Totten Glacier- one of Antarctica's largest glaciers has been melting at a fast pace and already floating on the warm sea than previously anticipated.
According to scientists, if Totten Glacier continues to melt at the present rate, it could have a dramatic effect on the rising global sea levels. The glacier is massive- about the size of France and is known as one of Antarctica's fastest. The sheer volume of fresh water it could unleash into the sea is what has scientists worried, reports Phys.org.
The Totten has enough fresh water in it to increase sea levels around the world by 3 meters.
The discovery substantiating that a portion of the glacier has already entered the sea was made after researchers used artificially created seismic waves to "see through" the ice, notes the report. "In some locations we thought were grounded, we detected the ocean below indicating that the glacier is in fact floating," said Paul Winberry from Central Washington University, who was a part of the study.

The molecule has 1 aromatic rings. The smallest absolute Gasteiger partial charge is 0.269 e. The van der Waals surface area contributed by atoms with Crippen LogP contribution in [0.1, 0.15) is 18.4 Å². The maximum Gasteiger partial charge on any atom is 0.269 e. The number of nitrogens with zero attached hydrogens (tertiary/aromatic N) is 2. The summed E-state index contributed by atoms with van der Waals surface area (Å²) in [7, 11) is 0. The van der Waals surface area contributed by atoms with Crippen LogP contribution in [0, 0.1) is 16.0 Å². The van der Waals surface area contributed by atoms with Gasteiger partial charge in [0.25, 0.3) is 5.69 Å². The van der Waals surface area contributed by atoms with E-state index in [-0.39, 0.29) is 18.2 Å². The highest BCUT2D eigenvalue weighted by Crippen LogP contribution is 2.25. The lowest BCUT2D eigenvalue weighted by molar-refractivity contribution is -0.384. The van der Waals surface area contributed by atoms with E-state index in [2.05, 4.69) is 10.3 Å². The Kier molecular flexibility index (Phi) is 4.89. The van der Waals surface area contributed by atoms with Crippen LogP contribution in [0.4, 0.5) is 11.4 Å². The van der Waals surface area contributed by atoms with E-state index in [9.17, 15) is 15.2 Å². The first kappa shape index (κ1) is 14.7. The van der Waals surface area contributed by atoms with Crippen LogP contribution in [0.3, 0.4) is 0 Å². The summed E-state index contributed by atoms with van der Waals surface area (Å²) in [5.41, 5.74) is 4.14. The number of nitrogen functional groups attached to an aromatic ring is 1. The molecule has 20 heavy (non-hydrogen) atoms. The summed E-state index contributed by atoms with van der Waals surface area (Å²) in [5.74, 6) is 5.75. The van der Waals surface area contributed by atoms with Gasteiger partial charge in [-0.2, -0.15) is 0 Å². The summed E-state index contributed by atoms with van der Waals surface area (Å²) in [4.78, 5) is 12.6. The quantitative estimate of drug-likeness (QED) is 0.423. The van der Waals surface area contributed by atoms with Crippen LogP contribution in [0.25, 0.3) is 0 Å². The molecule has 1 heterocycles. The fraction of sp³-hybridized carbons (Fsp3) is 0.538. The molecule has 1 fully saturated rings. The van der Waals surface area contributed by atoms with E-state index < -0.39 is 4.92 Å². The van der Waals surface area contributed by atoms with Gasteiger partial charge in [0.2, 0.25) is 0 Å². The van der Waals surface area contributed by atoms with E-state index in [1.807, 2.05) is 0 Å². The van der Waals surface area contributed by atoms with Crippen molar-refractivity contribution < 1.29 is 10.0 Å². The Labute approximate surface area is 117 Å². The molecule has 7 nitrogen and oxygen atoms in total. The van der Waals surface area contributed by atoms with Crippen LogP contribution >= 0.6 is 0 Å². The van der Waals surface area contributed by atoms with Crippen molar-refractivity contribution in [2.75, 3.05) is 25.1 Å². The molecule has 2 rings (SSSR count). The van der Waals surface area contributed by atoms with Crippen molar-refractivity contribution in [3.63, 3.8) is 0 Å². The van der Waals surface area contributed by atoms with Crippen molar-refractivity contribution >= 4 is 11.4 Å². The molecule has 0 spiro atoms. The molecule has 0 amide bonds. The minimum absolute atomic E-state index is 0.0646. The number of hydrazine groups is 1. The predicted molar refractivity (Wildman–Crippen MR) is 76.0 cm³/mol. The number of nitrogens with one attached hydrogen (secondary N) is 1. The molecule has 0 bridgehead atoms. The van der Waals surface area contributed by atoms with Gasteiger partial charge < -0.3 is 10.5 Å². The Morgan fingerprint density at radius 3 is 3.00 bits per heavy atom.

This is a cause for concern, notes the report, as warm ocean waters have started calving the massive iceberg's underbelly. Large volumes of salty seawater reach hundreds of kilometers inland through underwater gateways, further speeding up the melting process. This, in turn, causes the glacier to melt rapidly.
Scientists have found this to be the reason behind the recent accelerated melting period that the glacier has started to go through. "It also means the Totten might be more sensitive to climate variations in the future," Winberry added.
As massive bodies of dense, heavy ice, glaciers work by slowly building up a massive quantity of frozen freshwater over hundreds of years. They then begin moving from the tops of mountains, through valleys, carving the Earth below as they move toward the sea. This process is slow and normally takes hundreds, if not thousands of years.
This is not readily seen in the Antarctic because the ice shelves there are massive. Kilometers thick, the contours of glaciers and Earth below them are completely blanketed in a seamless stretch of whiteness. NASA reports that between 2002 and 2016, the southern ice shelves dumped 125 gigatonnes of ice per year- this caused a sea level rise of 0.35 mm every year.
"Since the 1900s the global sea-level has risen by around 20 centimetres and by the end of the century it's projected to rise by up to one metre or more, but this is subject to high uncertainty which is why studying glaciers such as the Totten is important," said Ben Galton-Fenzi, from the Australian Antarctic Division.